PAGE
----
When it comes to all things Marvel, few others can put a situation in perspective quite like Mark Millar. As Twentieth Century Fox’s creative consultant for the studio’s Marvel properties, Millar has input on the development of Fox’s X-Men and Fantastic Four franchises. Millar has recently weighed in on the failure – both commercially and critically – of the studio’s attempt to reboot Fantastic Four, and now we have even more Marvel insights from the often controversial writer.
Bryan Singer’s 2016 X-Men: Apocalypse continues Fox’s X-Men series, which has been rejuvenated by the success of X-Men: Days of Future Past. Apocalypse will evidently complete the franchise reset begun by Days of Future Past, but that leaves us with an ongoing open question: where does that leave Hugh Jackman’s Logan/Wolverine, who has been the face of the franchise for fifteen years?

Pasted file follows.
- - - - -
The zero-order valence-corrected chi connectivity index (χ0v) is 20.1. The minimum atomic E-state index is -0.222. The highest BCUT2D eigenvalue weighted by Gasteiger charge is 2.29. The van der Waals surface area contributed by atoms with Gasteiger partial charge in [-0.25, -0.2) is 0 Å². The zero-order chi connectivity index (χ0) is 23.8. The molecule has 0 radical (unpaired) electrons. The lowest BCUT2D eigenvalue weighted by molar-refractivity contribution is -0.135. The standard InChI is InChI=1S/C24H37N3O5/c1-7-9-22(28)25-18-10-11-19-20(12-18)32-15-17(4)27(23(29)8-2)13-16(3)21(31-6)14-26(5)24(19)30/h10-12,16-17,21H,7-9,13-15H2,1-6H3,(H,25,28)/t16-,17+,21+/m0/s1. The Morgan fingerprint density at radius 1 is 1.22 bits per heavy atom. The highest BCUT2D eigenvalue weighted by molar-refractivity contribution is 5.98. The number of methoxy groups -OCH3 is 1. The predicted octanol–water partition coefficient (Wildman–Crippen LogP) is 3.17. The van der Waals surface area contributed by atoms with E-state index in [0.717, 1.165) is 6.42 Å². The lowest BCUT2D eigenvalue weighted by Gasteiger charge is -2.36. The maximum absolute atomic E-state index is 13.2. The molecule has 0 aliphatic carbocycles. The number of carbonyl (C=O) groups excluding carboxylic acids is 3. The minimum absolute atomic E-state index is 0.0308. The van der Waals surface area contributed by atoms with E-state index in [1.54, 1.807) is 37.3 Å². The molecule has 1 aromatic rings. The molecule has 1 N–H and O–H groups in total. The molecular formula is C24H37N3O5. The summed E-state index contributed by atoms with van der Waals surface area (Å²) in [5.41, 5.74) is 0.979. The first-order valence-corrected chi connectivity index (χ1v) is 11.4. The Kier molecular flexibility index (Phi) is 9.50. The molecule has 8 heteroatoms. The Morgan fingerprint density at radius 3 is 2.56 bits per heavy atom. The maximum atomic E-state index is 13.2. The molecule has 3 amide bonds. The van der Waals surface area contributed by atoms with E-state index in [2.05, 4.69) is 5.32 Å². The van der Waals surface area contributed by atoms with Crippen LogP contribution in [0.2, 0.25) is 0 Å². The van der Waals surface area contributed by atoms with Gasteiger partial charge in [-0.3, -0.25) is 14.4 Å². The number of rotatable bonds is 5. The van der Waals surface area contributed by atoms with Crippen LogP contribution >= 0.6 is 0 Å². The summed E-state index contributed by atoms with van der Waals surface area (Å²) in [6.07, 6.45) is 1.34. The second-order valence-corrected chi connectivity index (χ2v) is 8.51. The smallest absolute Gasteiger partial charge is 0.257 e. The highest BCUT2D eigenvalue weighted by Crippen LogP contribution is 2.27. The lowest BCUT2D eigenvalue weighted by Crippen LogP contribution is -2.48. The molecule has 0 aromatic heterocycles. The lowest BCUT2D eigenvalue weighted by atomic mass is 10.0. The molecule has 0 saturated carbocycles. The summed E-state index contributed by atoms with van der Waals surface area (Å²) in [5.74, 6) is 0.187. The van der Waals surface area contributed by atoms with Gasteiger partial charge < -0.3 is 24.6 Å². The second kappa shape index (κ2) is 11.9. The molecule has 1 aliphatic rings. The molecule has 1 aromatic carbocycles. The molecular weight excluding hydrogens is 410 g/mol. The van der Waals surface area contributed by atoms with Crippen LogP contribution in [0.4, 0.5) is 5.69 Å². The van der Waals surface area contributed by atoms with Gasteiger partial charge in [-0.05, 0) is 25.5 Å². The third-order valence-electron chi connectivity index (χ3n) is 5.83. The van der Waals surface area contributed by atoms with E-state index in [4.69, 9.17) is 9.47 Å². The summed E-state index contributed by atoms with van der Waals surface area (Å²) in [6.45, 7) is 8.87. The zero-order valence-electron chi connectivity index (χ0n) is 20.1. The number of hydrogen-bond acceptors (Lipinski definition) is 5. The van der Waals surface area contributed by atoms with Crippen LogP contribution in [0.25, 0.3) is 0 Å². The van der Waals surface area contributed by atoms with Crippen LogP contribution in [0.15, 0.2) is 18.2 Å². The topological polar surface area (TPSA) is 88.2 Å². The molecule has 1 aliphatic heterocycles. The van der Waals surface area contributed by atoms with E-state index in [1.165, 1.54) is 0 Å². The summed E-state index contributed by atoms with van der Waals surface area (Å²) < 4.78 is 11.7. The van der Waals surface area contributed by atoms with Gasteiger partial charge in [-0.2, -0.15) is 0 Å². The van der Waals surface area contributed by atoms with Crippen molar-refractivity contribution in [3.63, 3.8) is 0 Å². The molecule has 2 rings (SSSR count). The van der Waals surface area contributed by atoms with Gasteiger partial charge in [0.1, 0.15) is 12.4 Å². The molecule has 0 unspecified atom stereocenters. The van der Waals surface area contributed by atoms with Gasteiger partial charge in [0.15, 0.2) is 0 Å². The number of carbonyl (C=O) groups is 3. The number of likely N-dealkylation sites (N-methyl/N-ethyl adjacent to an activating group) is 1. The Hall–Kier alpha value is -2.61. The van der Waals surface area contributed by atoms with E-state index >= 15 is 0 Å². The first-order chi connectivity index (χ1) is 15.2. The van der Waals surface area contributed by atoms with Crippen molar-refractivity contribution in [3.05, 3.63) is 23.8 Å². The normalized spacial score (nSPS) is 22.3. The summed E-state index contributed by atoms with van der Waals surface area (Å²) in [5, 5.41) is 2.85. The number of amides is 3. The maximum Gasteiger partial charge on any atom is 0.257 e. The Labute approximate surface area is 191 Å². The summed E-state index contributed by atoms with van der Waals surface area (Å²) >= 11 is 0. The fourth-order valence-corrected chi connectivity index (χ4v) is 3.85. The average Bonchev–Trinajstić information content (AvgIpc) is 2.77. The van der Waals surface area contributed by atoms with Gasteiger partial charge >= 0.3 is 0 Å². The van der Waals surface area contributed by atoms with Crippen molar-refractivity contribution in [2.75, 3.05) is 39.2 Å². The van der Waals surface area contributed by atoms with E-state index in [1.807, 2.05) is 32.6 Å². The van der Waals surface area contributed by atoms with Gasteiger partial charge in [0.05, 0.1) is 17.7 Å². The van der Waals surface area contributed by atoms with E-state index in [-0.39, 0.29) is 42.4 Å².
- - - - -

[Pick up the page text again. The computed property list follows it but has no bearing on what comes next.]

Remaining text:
Back in July, Hugh Jackman teased fans at the 2015 San Diego Comic-Con that the next solo Wolverine movie would not only be his last time sporting the adamantium claws, but could be based on the famous Old Man Logan storyline, written by Millar. While speaking to IGN, Millar stated: “Obviously I know what the final [Wolverine movie is] going to be, so I can’t say…” but he was happy to talk hypothetically about an Old Man Logan movie.
The main concern most fans have about such a notion revolves around Fox lacking the rights to many of the series’ major characters beyond Logan: Hawkeye, Bruce Banner, and various elements of the Captain America and Iron Man mythos all come into play. Millar is not concerned about any of this, however, saying: